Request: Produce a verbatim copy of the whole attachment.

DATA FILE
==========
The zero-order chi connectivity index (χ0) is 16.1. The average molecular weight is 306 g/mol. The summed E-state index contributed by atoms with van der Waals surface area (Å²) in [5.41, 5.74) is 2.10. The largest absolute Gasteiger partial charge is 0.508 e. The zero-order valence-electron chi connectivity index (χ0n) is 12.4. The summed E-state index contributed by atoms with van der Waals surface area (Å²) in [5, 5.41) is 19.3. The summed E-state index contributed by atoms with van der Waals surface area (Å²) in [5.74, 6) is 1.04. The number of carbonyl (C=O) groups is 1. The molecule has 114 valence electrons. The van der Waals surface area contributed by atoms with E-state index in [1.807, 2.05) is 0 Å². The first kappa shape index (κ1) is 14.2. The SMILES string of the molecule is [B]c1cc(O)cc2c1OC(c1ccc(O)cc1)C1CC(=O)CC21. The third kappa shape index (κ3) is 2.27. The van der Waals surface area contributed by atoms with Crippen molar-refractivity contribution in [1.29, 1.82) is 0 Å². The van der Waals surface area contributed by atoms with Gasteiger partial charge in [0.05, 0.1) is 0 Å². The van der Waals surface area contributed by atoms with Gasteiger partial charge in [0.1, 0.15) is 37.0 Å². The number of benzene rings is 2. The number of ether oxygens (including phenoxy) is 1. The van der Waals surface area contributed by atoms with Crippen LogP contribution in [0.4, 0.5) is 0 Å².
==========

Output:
The zero-order chi connectivity index (χ0) is 16.1. The average molecular weight is 306 g/mol. The summed E-state index contributed by atoms with van der Waals surface area (Å²) in [5.41, 5.74) is 2.10. The largest absolute Gasteiger partial charge is 0.508 e. The zero-order valence-electron chi connectivity index (χ0n) is 12.4. The summed E-state index contributed by atoms with van der Waals surface area (Å²) in [5, 5.41) is 19.3. The summed E-state index contributed by atoms with van der Waals surface area (Å²) in [5.74, 6) is 1.04. The number of carbonyl (C=O) groups is 1. The molecule has 114 valence electrons. The van der Waals surface area contributed by atoms with E-state index in [1.807, 2.05) is 0 Å². The first kappa shape index (κ1) is 14.2. The SMILES string of the molecule is [B]c1cc(O)cc2c1OC(c1ccc(O)cc1)C1CC(=O)CC21. The third kappa shape index (κ3) is 2.27. The van der Waals surface area contributed by atoms with Crippen molar-refractivity contribution in [1.29, 1.82) is 0 Å². The van der Waals surface area contributed by atoms with Gasteiger partial charge in [0.05, 0.1) is 0 Å². The van der Waals surface area contributed by atoms with Gasteiger partial charge in [0.1, 0.15) is 37.0 Å². The number of benzene rings is 2. The number of ether oxygens (including phenoxy) is 1. The van der Waals surface area contributed by atoms with Crippen LogP contribution in [0.4, 0.5) is 0 Å².